My friend Jonathan Haefs is the pastor of an amazing church in Birmingham called Shades Valley Community Church. He has recently been getting very disciplined about posting devotional reflections on Scripture which I’ve been reading 1,300 miles away in Denver. He’s been breathing life into me with his steadiness. It’s about time that I follow his example, on the off-chance that my posting can do the same for someone:
Reflecting on Psalm 46
True Christian spirituality does not deny the terrifying world around us. Throughout the entire sweep of Scripture, we are a people who live east of Eden under the constant threat of Egyptian whips with the impending knowledge that death’s cold fingers will seize us eventually. When we’re not intoxicated by our culture’s relentlessly served cocktails of entertainment—either by accidentally missing our routine or by crisis closing the bar temporarily—we suddenly look around and see “the earth giving way” and “the waters roaring and foaming” (v2-3).
Even a small but sober glance at the trouble in our world, in our local community, in our family, in our body or in our soul, makes it seem like the mountains are falling into the sea.
The glorious good news witnessed to by Scripture and the Church often starts with “But.”
But “there is a river whose streams make glad the city of God” (v4).
There is a river.
What if we believed that? Not just lip service, but actually found our grounding in it? What if we actually trusted that God—the maker and sustainer of the entire cosmos—really is “our refuge and strength.” That he really is faithful? That he really is “an ever-present help in trouble” (v1)?
That despite the convulsing geology surrounding us, there is a River.
Maybe I’m different than most Christians, but I’ve got a bit of a messiah-complex. I’m definitely not different from most ministers, but I think this is a broader human problem too. I want to save the world. To save those around me. To save my loved ones. From everything. From pain, from struggle, from fear, from tragedy, from sickness and ultimately from death. And then I get exhausted because the work is too much. The landscape—mountains, sea, everything—is collapsing.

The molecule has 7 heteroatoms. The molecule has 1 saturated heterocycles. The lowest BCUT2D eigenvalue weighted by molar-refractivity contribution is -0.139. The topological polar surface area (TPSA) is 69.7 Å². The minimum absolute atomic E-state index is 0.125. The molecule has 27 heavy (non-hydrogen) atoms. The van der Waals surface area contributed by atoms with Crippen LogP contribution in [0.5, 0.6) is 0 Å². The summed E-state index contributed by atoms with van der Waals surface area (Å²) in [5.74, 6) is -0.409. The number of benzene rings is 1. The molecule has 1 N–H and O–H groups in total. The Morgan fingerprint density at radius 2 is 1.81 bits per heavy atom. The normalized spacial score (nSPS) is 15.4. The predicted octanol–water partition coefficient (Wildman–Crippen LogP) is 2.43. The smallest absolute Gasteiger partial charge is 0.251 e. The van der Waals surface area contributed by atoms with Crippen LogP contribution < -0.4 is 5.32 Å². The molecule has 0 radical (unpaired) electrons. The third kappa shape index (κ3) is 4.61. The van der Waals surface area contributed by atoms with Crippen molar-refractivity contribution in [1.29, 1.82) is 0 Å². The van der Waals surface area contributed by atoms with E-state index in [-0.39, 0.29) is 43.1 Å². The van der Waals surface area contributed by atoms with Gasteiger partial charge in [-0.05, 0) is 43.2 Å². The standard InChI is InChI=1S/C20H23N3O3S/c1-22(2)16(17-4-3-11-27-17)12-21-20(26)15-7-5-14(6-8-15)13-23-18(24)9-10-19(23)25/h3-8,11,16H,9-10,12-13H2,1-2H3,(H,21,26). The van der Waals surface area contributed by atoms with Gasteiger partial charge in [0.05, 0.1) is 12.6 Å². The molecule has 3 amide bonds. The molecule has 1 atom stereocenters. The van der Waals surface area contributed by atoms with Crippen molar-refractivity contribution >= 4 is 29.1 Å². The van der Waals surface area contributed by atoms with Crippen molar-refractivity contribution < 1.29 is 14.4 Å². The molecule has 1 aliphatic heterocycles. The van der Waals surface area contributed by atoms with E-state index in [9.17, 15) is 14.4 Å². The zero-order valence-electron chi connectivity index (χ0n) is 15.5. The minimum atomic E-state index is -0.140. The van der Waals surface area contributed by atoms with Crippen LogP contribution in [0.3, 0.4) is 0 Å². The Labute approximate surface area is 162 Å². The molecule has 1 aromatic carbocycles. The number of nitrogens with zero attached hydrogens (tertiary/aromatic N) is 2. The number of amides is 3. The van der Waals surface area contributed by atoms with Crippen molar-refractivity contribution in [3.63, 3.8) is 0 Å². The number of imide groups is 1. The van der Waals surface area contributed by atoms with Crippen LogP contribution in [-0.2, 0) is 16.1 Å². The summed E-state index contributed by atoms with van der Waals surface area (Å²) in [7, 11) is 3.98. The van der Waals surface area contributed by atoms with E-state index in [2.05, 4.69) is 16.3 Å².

I can’t even save myself.
When we can finally get to this point of honesty about the terror around us and within us—I mean, really admit it and sit in it—then we’re finally ready to hear the good news. Because God speaks, saying “Be still, and know that I am God; I will be exalted among the nations, I will be exalted in the earth” (v10).
And he will be.
There’s nothing that be compared with God. Nations try shouting and only end up knocking over some legos; the Divine simply utters some words and the entire. earth. melts.
Rather than denying the terror around us, true Christian spirituality invites us to anticipate the sort of “desolation” that God will bring—namely the destruction of war and weapons, violence and death (v8-9). God will destroy everything that destroys life (also compare Gen 6:5-8 and Rev 11:18).
This is incredibly good news that I’m invited to believe. This is incredibly good news that ought to be changing my life.
Ought to be relieving my anxiety, because I don’t have to save anyone.
Ought to relaxing my schedule, because God will be exalted.
Ought to be renewing my soul, because there is a River.
Though the earth give way, though the mountains collapse, I will again and again place my trust in the crucified God who really is our fortress (v11).